From ownership to access: farming businesses and the sharing economy
By Tristan Watkins, CEO, BNP Paribas Leasing Solutions UK
In 2015, total year-on-year income in the agricultural industry was down 24%. There’s a real need to make up this financial ground, and the current economic environment won’t make this easy. Price and supply volatility are endemic problems for the industry at the best of times, and the fickle nature of weather patterns lends considerable uncertainty to even the most robust farming operations.
So what can those in the industry do to bridge the gap and boost their profits?
Sharing is erring
A good starting point is to rethink the way they invest in specialised equipment. Agricultural machinery is both highly expensive and highly necessary to a farm’s continued operation. What’s more, new technologies such as telematics are creating efficiencies where they didn’t exist before. Some of these innovations may peter out, but others will be adopted by the wider industry – and it’s always better to get ahead of a trend than to lag behind.
But buying this equipment and investing in the technology outright can be difficult when budgets are strained, profits aren’t expected until harvest season, and the tools will only be used for part of the year. Facilitated by platforms like Uber and AirBnb, the rise of the “sharing economy” – where goods and services are shared by people and organisations – could present a viable alternative for the agriculture industry. MachineryLink Sharing, an online platform, has attempted to bring this model to the US market; the basic idea being that farmers can rent out tractors, combine harvesters, and other equipment they aren’t using to other farmers during relevant seasons.
The idea is an interesting one, and deserves credit for its use of technology, its attempt to address a real industry need, and its efforts to provide an alternative to conventional purchasing models. But there are questions to be raised about the viability of renting out expensive machinery to strangers: if it’s returned in poor condition or not at all, the farmer will be out of pocket and under more strain than they were before.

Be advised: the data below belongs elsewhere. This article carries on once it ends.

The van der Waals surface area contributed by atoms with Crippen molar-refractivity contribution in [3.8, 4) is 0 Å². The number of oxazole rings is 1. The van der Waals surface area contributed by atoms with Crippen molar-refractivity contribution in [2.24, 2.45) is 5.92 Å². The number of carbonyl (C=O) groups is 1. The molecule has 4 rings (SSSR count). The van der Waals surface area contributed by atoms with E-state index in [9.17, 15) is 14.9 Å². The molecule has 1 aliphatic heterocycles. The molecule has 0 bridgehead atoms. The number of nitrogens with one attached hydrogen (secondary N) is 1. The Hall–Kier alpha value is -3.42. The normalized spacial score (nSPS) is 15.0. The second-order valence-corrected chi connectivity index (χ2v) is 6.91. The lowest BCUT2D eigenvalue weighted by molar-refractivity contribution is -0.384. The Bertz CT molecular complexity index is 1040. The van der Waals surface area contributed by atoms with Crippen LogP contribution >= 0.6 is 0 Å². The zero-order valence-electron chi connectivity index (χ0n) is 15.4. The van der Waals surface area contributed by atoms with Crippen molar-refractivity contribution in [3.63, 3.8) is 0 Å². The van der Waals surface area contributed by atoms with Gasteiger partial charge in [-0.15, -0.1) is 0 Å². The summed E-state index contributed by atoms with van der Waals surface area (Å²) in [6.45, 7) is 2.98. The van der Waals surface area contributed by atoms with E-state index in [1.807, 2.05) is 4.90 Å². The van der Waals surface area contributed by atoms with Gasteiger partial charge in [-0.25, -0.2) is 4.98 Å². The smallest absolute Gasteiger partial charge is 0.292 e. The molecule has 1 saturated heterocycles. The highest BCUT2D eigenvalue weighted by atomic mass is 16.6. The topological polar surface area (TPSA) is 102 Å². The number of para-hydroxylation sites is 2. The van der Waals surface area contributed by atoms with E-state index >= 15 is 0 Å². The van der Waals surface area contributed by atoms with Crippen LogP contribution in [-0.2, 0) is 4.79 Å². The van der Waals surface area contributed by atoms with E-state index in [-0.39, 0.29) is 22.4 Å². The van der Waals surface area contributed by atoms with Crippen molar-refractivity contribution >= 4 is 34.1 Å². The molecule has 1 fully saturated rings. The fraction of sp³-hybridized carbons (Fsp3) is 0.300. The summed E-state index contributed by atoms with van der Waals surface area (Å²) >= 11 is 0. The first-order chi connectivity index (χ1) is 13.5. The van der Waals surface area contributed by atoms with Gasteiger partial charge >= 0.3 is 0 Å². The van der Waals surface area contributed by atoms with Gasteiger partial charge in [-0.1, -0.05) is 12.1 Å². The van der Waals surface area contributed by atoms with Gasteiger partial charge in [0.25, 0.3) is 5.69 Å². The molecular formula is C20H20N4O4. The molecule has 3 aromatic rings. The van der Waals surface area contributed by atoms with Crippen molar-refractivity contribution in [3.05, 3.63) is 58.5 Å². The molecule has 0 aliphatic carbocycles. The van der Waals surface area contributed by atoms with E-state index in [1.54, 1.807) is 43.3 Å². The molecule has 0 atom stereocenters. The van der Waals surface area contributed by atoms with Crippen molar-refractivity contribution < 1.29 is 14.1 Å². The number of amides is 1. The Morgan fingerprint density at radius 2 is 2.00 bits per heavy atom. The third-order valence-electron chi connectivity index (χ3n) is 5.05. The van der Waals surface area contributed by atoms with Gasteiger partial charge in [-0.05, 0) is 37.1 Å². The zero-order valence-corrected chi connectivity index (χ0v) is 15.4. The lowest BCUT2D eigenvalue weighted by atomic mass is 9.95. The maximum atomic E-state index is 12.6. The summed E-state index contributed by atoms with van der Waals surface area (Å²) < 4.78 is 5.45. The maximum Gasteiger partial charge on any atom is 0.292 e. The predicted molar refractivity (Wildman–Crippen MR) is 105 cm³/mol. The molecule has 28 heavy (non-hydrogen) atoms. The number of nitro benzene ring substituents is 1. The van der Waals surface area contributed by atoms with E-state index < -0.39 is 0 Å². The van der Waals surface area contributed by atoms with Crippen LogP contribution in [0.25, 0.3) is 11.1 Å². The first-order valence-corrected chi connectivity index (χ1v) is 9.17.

The question of the sharing economy is fundamentally however a reframed version of the question of whether a farmer should buy or lease equipment. And though the context is different, the dilemma is the same. Farmers want to be able to upgrade to the latest equipment, they want maintenance incorporated into the price, and they want to be able to scale their machinery up if necessary.
A leasing agreement can resolve these concerns, but with concrete terms and assurances. These agreements require regular payments instead of upfront investment, can be designed to cover the farmer’s long-term harvest cycles, and can incorporate setup, maintenance, and ongoing support into the monthly price. At the end of the contract, the farmer can upgrade to a better machine, and take advantage of the efficiency gains associated with new technology.
In a time of diminishing profits, budgetary flexibility – in whatever form it takes – is increasingly important. When farmers find ways to reduce their expenditure, they also find ways to boost their profits. Investing in new equipment may seem like a counterintuitive way to mitigate costs, but with the right finance arrangement, it can limit waste, increase freedom, and coax more money from a limited budget.
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